meena“A vivid celebration of a contemporary heroine.” – Kirkus Reviews


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“This is a book not only to read but to urge others to read. It provides, in its devastating way, a measure of hope. Another way of preventing violence exists: not through repression but through the expansion of civil liberties.” — Susan Griffin, LA Times Review

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As Afghanistan continues to receive the brunt of US military attention in the post-September 11th world, the first Afghan Loya Jirga in decades will meet for six days in June 2002. AWM Co-Directors Sonali Kolhatkar and James Ingalls recently published this analysis of what’s expected.

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OC WeeklySept. 11 made punk rock put its militancy where its mouth is: after America entered a permanent yellow alert, criticizing the government wasn’t quite so simple. Heela Naqshband even remembers punk kids wondering if they should turn their flag patches upside-down—which for every not-punk American means right-side up.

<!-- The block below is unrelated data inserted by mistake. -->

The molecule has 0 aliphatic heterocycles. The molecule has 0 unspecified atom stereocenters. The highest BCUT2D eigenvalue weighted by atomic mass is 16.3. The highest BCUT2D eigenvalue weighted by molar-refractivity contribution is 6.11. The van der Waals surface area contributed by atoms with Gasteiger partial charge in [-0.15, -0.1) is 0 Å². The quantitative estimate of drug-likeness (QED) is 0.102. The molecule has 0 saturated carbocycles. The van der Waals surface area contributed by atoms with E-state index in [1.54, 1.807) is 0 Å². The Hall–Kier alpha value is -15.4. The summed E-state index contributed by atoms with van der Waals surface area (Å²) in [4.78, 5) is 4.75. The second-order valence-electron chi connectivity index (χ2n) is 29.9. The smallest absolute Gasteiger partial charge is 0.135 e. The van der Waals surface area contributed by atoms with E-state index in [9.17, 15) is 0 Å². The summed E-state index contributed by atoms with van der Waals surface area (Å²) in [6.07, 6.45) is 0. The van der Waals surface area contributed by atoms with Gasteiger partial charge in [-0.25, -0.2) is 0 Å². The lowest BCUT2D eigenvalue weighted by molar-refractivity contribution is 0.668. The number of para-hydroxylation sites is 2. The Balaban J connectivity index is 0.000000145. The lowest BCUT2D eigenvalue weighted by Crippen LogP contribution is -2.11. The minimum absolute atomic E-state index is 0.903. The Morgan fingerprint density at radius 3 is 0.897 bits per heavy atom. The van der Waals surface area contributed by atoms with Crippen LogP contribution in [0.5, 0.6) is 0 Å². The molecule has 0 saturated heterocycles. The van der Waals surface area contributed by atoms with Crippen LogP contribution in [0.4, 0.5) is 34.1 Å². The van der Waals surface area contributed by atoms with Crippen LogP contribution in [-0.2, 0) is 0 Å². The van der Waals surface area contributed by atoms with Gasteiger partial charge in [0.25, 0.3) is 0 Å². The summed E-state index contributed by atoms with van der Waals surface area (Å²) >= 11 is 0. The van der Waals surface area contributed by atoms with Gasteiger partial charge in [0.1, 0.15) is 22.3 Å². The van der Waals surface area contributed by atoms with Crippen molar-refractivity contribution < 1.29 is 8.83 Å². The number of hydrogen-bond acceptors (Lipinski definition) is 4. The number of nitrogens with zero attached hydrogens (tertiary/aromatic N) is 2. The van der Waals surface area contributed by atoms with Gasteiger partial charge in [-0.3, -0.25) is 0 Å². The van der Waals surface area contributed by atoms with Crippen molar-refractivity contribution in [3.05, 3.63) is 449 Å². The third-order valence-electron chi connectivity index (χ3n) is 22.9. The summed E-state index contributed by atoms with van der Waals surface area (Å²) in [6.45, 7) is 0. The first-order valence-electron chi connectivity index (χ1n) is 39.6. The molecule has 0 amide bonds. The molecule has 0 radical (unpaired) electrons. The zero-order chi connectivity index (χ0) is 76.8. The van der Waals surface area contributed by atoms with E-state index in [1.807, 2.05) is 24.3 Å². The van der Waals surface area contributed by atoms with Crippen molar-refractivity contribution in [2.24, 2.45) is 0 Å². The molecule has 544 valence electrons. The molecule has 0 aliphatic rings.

But Afghan-born Naqshband and her husband, Shahab Zargari, think progressive kids need to stick to their politics now more than ever. So Naqshband and Zargari—who, with about a half-dozen friends, run a punk label called Geykido Comet Records out of a Fullerton apartment—stepped in to help the sometimes-overlooked victims of the war on terrorism. Their recent compilation CD, Dropping Food on Their Heads Is Not Enough, is a fund-raiser for both the Revolutionary Association of the Women of Afghanistan (RAWA) and the Afghan Women’s Mission (AWM).

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On November 12, Sonali Kolhatkar, the vice president of the Afghan Women’s Mission, interviewed Tahmeena Faryal, a member of the Revolutionary Association of the Women of Afghanistan during Tahmeena’s visit to the United States.

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For many Afghan women, their struggle against the Taliban has been paid for out of a coffeehouse in Old Town Pasadena. Step upstairs at the Zona Rosa Cafe, and you’ll enter the de facto office of the Afghan Women’s Mission. The AWM is the money-managing intermediary of the Revolutionary Association of the Women of Afghanistan (RAWA), the much-in-the-news underground human rights group now based in Pakistan

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“Today, in Afghanistan… thousands of women, they’ve had to go to beggary or into prostitution… it’s not a normal country anymore… for people and also for women in particular it’s a real hell.” — Sahar Saba, RAWA

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